14th October 2021
Sarah Arsenault – Ce Chen – Sinde Cheung – Cathy Hayes – Caroline Ingham – Claudio Pestana – João Simões-Brown
15 – 25 October 2021
Private view: Thursday 14 October 2021, 6 – 9 PM
‘Subject to Change’ brings together the work of seven emerging international artists responding to our ever- changing political and physical environment where identities and the politics of memory keep being re- negotiated. With social and political volatility heightened, this exhibition by a group of Postgraduate alumni from Camberwell College of Arts pertinently questions the symbolic capital attached to established cultural myths, interrogates the on-going struggles in contemporary geopolitics and de-constructs the embodiment of gender and identity.
Much like the menu in a pub, where the artists came up with the premise for the exhibition, all life is subject to change, and this show is a reminder that nothing is set in stone – even public statues do not last forever. Power changes hands and simultaneously art provides us with the inspiration to challenge oppressive narratives. In this exhibition a multidisciplinary group of artists comes together to show a body of work that examines both the histories of art and contemporary socio-political discourses.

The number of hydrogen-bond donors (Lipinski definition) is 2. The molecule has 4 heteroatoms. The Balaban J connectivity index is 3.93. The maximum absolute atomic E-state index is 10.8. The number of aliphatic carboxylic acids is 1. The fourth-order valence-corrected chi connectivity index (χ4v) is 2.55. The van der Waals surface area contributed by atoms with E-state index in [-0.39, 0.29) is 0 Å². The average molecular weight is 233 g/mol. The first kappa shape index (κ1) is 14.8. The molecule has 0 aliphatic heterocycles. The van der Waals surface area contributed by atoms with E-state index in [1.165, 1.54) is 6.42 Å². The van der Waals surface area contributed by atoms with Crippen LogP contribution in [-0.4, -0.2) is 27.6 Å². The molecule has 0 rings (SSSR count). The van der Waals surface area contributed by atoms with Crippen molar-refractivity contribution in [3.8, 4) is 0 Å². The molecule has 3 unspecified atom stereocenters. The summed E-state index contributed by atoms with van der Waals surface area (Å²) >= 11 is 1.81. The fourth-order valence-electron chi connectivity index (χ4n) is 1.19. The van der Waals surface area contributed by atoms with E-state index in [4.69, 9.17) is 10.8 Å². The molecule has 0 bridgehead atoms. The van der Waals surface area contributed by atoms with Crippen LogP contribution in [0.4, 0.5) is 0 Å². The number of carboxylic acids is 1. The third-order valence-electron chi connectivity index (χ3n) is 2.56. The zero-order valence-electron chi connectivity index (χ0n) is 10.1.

In this show one can feast on the marvel evoked by the eclectic presentation of painting and sculptural works. From Ingham’s ‘Enfleshing’ sculpture group of distorted embodiments suspended from wire hangers on a clothes rail, casting shadows on the surrounding walls, to Chen’s hovering paintings employing natural processes of oxidisation to depict the ephemeral elements of the Cornish landscape, the certainty of change is ever present – be it physical, social or political.
Whilst in her ‘Pieta’ paintings Hayes examines how feminine identity has been depicted throughout history and offers us a group of fluid figures in domestic settings, in ‘Fag Has an Audience’ Pestana invades the grand houses of the landed gentry and re-interprets the tradition of the interior portrait, populating the pictorial space with his Fag identity and references to landscape and social class.
Change is also evident in Cheung’s ‘Merry Christmas’, where a Christmas tree, which was set on fire in a luxury mall in Hong Kong in December 2019, unsettlingly represents democratic instability.
Simões-Brown presents us with ‘Instar’, a reference to the stages of development between moults of the arthropods, and Arsenault explores humanity’s vulnerability as a species in ‘Survival of the Fittest’, ‘Extant’, and ‘The Healing’ – both artists also examining the ever-constant presence of change.